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The 'Scenes' Index

The 'scenes' index is just that; a collection of scenes from around Banburyshire. The index links to HD-size images of each scene, allowing you to enjoy it in far greater detail than is provided in the ordinary walks posts. Alongside each scene is a date and a map link – allowing you to find the location and enjoy the scene for real.

Note that there's also a map-based scenes index page allowing you to see more easily where the images were taken.

Scenes index: 1-10 11-20 21-30 31-40

5th November 2017

A quick jaunt for a few miles to the edge of town and back. Crossing Sor Brook I climbed the hill into North Newington. The setting sun dazzled my eyes. As I turned around the hillside had turned to gold – the low-angle sunlight caught the yellows and browns of the leaves, making them appear to fluoresce.

Link to on-line map


7th December 2010

Luckily the bus to Shipston was still running, which got me to Sibford. From there I crossed to the ridge and up to Sibford Heath. The thermometer on my pack said –12°C. From Sibford Heath it was another slow, careful 4 hours back into Banbury across frozen fields and trackways.

Link to on-line map


26th November 2016

After a few days of grismal weather the evening had cleared. I dashed to Crouch Hill to catch the sunset. It was a technicolor treat, as the sun setting in the strings of cloud above Tadmarton Heath silhouetted the scrub around, and a fire in the 'fireweed'.

Link to on-line map


12th June 2015

I was in a hurry, but the dandelion-head caught my eye. What was that? I tried my book but couldn't find anything that specific. That the issue with nature; when your out here "in it" you realize it's complex. Nothing really looks like it does in the guide books.

Link to on-line map


14th September 2013

It was a strange day that became visually surreal as I walked. I knew I had to get out for a walk. As I climbed toward Overthorpe a huge slab of dark cloud was spreading in from the east, progressively darkening the sky and cutting off the sunset – leaving just a thin intensely red strip of light along the horizon – and bathing everything in a purplish light. I stared at the ethereal horse and it stared back, seeming to ask the same question; is this all real?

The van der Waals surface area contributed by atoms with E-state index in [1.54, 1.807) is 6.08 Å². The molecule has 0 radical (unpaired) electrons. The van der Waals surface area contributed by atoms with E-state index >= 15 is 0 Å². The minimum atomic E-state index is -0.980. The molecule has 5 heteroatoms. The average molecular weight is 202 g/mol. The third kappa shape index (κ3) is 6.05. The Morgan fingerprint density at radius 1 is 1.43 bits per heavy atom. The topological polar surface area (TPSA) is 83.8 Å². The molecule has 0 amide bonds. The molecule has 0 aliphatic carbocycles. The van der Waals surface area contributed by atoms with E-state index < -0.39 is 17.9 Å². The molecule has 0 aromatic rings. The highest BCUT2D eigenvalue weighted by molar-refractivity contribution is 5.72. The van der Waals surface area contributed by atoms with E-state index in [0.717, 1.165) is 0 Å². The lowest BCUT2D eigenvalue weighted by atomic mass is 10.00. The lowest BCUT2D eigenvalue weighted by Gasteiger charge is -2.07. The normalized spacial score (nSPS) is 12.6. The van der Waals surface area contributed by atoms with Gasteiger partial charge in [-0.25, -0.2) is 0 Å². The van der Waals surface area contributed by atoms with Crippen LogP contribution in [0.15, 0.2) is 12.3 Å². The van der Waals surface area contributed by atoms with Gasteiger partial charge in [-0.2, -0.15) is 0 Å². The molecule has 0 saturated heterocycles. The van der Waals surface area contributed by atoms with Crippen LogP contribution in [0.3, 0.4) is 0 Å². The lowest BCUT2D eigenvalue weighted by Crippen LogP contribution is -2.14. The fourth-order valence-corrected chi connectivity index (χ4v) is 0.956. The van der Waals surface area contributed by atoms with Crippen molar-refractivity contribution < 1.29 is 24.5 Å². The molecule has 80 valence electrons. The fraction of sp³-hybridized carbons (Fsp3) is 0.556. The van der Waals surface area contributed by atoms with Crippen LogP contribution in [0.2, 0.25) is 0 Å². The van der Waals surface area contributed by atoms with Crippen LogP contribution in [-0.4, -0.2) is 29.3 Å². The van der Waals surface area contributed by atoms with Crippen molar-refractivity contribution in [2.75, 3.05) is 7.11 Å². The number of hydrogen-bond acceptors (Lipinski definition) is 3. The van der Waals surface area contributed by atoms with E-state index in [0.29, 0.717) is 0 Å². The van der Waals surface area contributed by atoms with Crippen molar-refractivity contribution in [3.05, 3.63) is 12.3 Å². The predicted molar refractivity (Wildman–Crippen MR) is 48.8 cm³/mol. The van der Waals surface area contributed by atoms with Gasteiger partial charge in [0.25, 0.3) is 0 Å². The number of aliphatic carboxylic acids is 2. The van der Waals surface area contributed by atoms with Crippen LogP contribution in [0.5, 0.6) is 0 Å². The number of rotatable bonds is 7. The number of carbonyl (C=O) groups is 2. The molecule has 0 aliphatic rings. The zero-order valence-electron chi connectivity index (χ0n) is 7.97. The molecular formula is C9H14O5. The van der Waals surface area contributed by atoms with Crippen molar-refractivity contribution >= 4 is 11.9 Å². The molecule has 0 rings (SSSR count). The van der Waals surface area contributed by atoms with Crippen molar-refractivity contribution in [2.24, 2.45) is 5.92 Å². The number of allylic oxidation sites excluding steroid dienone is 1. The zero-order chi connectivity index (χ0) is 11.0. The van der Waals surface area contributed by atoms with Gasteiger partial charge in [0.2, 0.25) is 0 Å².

Link to on-line map


20th May 2016

I had a chore to do in Ettington. I worked out a walk to there from Shipston to make a day of it – crossing the line of low hills formed by melting glaciers that give such great views over the Vale of Feldon. Walking through the village I saw a huge cat laid statue-still amidst the rhubarb. I stared, and then took a photo. The cat looked indignant; it thought it was invisible.

Link to on-line map


17th April 2016

It was a silly idea; taking the low-lying valley route towards Chacombe so soon after a wet Winter, rather than just going up the road. The over-stocked farmyard ankle deep in bullock slurry just added to the slow going. No matter; I got to the hill-stop in the end. I love my 'all-terrain' boots and gaiters!

Link to on-line map


17th April 2016

It's such a lovely spot to take a break, looking across the Cherwell valley and on up to the heights of Warmington and Edgcote. As I ate my lunch, I realized that someone else was having theirs. Blue tits were flying to and fro, and each visit to the hole in the tree set-off a wail of high-pitched squawks.

Link to on-line map


10th October 2014

First train to Tackley, and then a forced marched through the early morning gloom of the village to get to where I wanted to be for the sunrise. Leaving the village I was enveloped in the early-morning mist, with cows looming randomly into view as I crossed the field. Even more bizarrely a party of sky-divers, presumably from Weston on the Green, made a dawn jump from high altitude. In the end, the mad dash to the trig point was rewarded with a view.

Link to on-line map


3rd May 2014

A frosty Spring morning; mist, sunshine, and just about every kind of wildlife you see around here. Song birds, foxes, hares, deer, buzzards, and even a mole. I took a route to Twyford Wharf and then across the valley to the top of the Astrop ridge, arriving at Kings Sutton an hour or so after sunrise to get the train home. As I looked at it, from beneath the railings on the platform a pair of small rabbits stared back, as if to say, "What?, have you never seen a rabbit waiting for a train before?"

Link to on-line map


next page, nos. 11 to 20